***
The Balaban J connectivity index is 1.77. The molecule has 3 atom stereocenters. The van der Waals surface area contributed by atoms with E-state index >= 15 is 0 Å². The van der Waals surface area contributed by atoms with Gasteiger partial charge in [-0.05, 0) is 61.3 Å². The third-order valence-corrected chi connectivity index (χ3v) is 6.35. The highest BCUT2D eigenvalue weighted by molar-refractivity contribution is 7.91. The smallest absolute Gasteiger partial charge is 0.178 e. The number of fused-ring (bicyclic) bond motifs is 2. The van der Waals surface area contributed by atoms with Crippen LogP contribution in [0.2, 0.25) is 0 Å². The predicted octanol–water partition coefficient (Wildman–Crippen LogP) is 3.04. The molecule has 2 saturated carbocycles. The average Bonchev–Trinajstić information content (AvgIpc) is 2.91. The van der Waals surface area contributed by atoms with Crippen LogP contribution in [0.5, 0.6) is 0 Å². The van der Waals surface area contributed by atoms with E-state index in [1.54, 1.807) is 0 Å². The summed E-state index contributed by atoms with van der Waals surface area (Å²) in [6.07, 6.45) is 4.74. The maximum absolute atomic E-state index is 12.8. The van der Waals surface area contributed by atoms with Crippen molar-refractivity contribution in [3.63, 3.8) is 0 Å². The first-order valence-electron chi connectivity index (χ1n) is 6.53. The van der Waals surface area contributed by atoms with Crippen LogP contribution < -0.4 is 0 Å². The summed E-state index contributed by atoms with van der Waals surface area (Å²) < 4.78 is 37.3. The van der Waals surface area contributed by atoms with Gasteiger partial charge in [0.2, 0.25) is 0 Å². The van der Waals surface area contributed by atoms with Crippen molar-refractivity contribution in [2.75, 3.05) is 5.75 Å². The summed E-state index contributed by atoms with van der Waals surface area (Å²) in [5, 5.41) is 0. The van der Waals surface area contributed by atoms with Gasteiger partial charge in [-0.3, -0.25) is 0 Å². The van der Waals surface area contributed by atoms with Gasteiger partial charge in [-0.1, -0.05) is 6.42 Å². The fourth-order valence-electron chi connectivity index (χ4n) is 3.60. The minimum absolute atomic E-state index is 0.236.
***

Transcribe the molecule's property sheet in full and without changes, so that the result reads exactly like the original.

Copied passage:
The Balaban J connectivity index is 1.77. The molecule has 3 atom stereocenters. The van der Waals surface area contributed by atoms with E-state index >= 15 is 0 Å². The van der Waals surface area contributed by atoms with Gasteiger partial charge in [-0.05, 0) is 61.3 Å². The third-order valence-corrected chi connectivity index (χ3v) is 6.35. The highest BCUT2D eigenvalue weighted by molar-refractivity contribution is 7.91. The smallest absolute Gasteiger partial charge is 0.178 e. The number of fused-ring (bicyclic) bond motifs is 2. The van der Waals surface area contributed by atoms with Crippen LogP contribution in [0.2, 0.25) is 0 Å². The predicted octanol–water partition coefficient (Wildman–Crippen LogP) is 3.04. The molecule has 2 saturated carbocycles. The average Bonchev–Trinajstić information content (AvgIpc) is 2.91. The van der Waals surface area contributed by atoms with Crippen LogP contribution in [0.5, 0.6) is 0 Å². The van der Waals surface area contributed by atoms with E-state index in [1.54, 1.807) is 0 Å². The summed E-state index contributed by atoms with van der Waals surface area (Å²) in [6.07, 6.45) is 4.74. The maximum absolute atomic E-state index is 12.8. The van der Waals surface area contributed by atoms with Crippen molar-refractivity contribution in [3.63, 3.8) is 0 Å². The first-order valence-electron chi connectivity index (χ1n) is 6.53. The van der Waals surface area contributed by atoms with Crippen LogP contribution < -0.4 is 0 Å². The summed E-state index contributed by atoms with van der Waals surface area (Å²) < 4.78 is 37.3. The van der Waals surface area contributed by atoms with Gasteiger partial charge in [0.2, 0.25) is 0 Å². The van der Waals surface area contributed by atoms with Crippen molar-refractivity contribution in [2.75, 3.05) is 5.75 Å². The summed E-state index contributed by atoms with van der Waals surface area (Å²) in [5, 5.41) is 0. The van der Waals surface area contributed by atoms with Gasteiger partial charge in [-0.3, -0.25) is 0 Å². The van der Waals surface area contributed by atoms with Gasteiger partial charge in [-0.1, -0.05) is 6.42 Å². The fourth-order valence-electron chi connectivity index (χ4n) is 3.60. The minimum absolute atomic E-state index is 0.236.